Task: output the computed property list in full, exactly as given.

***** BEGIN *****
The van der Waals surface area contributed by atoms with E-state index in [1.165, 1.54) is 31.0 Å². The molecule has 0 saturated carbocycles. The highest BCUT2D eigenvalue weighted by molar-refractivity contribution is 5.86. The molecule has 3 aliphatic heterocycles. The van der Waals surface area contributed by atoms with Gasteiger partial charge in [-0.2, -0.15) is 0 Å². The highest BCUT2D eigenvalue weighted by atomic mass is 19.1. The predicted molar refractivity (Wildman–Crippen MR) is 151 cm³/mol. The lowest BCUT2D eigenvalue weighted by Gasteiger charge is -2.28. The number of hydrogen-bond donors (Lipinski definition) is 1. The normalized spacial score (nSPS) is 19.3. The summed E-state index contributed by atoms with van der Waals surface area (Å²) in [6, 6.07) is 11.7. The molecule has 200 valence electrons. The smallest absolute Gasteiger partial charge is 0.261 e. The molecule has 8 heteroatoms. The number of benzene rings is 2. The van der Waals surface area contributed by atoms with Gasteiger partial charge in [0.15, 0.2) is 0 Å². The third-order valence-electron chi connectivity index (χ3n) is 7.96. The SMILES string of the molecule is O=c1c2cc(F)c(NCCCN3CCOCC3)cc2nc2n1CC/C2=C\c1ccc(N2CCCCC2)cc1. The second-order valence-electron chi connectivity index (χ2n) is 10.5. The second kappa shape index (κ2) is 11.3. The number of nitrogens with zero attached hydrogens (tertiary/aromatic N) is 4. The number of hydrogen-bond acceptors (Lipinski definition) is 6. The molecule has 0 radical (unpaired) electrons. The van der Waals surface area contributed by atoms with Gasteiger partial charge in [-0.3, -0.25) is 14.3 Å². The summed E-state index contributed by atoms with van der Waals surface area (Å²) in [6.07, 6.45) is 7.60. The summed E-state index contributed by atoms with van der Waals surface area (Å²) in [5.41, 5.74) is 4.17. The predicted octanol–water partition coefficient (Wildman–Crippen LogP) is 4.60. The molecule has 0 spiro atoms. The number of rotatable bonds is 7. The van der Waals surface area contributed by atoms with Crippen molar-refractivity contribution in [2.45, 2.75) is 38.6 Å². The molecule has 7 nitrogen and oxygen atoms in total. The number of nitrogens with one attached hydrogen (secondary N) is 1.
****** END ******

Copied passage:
The van der Waals surface area contributed by atoms with E-state index in [1.165, 1.54) is 31.0 Å². The molecule has 0 saturated carbocycles. The highest BCUT2D eigenvalue weighted by molar-refractivity contribution is 5.86. The molecule has 3 aliphatic heterocycles. The van der Waals surface area contributed by atoms with Gasteiger partial charge in [-0.2, -0.15) is 0 Å². The highest BCUT2D eigenvalue weighted by atomic mass is 19.1. The predicted molar refractivity (Wildman–Crippen MR) is 151 cm³/mol. The lowest BCUT2D eigenvalue weighted by Gasteiger charge is -2.28. The number of hydrogen-bond donors (Lipinski definition) is 1. The normalized spacial score (nSPS) is 19.3. The summed E-state index contributed by atoms with van der Waals surface area (Å²) in [6, 6.07) is 11.7. The molecule has 200 valence electrons. The smallest absolute Gasteiger partial charge is 0.261 e. The molecule has 8 heteroatoms. The number of benzene rings is 2. The van der Waals surface area contributed by atoms with Gasteiger partial charge in [0.15, 0.2) is 0 Å². The third-order valence-electron chi connectivity index (χ3n) is 7.96. The SMILES string of the molecule is O=c1c2cc(F)c(NCCCN3CCOCC3)cc2nc2n1CC/C2=C\c1ccc(N2CCCCC2)cc1. The second-order valence-electron chi connectivity index (χ2n) is 10.5. The second kappa shape index (κ2) is 11.3. The number of nitrogens with zero attached hydrogens (tertiary/aromatic N) is 4. The number of hydrogen-bond acceptors (Lipinski definition) is 6. The molecule has 0 radical (unpaired) electrons. The van der Waals surface area contributed by atoms with Gasteiger partial charge in [-0.3, -0.25) is 14.3 Å². The summed E-state index contributed by atoms with van der Waals surface area (Å²) in [6.07, 6.45) is 7.60. The summed E-state index contributed by atoms with van der Waals surface area (Å²) in [5.41, 5.74) is 4.17. The predicted octanol–water partition coefficient (Wildman–Crippen LogP) is 4.60. The molecule has 0 spiro atoms. The number of rotatable bonds is 7. The van der Waals surface area contributed by atoms with Crippen molar-refractivity contribution in [2.45, 2.75) is 38.6 Å². The molecule has 7 nitrogen and oxygen atoms in total. The number of nitrogens with one attached hydrogen (secondary N) is 1.